In the temperature testing, we’ll boot up the system, let it sit idle for 15 minutes, and measure for another 15 minutes using Core Temp, and averaging the four cores. Load testing is done using AIDA64 for 15 minutes and averaging all four cores as well, plus we’ll throw in x264 to see what it was seeing for temperatures. Normally we would run Prime95, but Prime95 is extremely stressful on these processors, plus Digital Storm recommended against it and said they personally use AIDA64. Fan settings are on auto in the Digital Storm Control Center.
Ambient room temperature was 74*F at time of testing.
It’s not really surprising that we got great numbers on the idle temperature with the Corsair H100i in place. The load temperatures are not much of a surprise on x264 either, considering we’re overclocked to 4.6GHz with a 1.270 v-core. Corsair’s H100i has a great reputation amongst enthusiasts, so Digital Storm made a great choice using it in this system.
Along the lines of temperature you will find a problem regarding the probes that are on placed throughout the system and fan speed. The probes can only measure the temperature of what they’re placed next to and the results aren’t always very accurate. You will see in the below screenshot that the CPU temperature that the Digital Storm Control Center is reading is only 115*F – or approx. 46*C – and Core Temp is reading each core at 70*C or higher. (Hint: Click the image for the fully readable size)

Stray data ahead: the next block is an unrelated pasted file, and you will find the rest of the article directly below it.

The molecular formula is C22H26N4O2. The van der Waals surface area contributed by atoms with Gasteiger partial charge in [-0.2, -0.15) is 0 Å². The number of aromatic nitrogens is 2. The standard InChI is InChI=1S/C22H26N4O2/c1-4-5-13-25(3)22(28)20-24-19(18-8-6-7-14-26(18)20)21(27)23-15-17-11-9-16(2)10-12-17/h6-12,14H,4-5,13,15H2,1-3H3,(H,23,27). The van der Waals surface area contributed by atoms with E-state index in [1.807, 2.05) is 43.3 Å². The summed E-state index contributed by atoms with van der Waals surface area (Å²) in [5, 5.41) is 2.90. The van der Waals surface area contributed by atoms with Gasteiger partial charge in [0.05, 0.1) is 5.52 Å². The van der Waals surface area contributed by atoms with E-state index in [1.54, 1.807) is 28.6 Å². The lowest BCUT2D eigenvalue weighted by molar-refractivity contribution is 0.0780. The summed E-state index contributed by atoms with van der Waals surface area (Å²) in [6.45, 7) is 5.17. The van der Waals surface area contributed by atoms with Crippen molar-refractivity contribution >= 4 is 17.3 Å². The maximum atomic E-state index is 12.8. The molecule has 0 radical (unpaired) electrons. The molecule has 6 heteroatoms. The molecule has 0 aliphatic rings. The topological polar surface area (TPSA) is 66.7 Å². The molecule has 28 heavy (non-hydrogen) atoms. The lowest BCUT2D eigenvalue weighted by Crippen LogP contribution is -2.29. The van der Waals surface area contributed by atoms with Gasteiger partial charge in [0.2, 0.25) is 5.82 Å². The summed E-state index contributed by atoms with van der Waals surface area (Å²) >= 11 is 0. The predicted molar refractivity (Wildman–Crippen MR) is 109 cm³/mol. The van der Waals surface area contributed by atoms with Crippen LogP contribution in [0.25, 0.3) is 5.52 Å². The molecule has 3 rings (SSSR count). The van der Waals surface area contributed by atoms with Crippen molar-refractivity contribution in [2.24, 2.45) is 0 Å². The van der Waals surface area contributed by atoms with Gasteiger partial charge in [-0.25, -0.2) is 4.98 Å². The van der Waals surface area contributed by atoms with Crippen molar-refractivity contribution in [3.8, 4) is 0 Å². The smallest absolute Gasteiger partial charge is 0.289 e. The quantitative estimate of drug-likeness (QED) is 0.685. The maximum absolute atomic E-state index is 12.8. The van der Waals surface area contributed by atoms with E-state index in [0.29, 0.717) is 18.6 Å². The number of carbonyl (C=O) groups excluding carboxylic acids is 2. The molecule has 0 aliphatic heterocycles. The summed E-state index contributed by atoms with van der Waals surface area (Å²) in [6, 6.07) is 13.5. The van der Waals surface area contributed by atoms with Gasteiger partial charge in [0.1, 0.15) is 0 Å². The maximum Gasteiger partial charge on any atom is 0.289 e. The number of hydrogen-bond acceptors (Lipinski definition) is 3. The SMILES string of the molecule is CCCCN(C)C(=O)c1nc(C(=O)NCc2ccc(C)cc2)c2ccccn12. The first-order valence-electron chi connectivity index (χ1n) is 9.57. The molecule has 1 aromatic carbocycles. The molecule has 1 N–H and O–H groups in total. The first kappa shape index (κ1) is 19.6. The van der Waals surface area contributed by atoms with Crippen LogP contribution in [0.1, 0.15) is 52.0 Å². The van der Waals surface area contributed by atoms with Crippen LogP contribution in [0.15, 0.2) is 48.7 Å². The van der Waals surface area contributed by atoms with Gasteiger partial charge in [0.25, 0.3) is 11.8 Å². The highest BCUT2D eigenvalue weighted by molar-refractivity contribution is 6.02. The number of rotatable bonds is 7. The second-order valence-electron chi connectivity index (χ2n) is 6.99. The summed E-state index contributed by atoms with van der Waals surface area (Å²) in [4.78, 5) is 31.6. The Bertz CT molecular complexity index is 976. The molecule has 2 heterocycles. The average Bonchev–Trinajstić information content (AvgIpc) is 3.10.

Measuring at the wall with a Kill-a-Watt meter, we measured both idle and load numbers again. 3DMark numbers will be pulled from the Firestrike test.
The results for idle were pretty good, considering the discrete video card and the 4790k in this system. 3DMark load numbers showed that we’re pretty hitting pretty high numbers for our PSU, at 406 watts, but the 500w PSU still does have a good amount of headroom before it becomes a limiting factor in our system.
To measure boot times, we used BootRacer 4.6 to find out how quick it brings up the OS and then how quick everything is loaded. We were happy to see the system booted up to Windows 8.1in 5-6 seconds and was fully loaded at an average of 24.5 seconds in! It’s always incredible to have a system ready to use so quickly.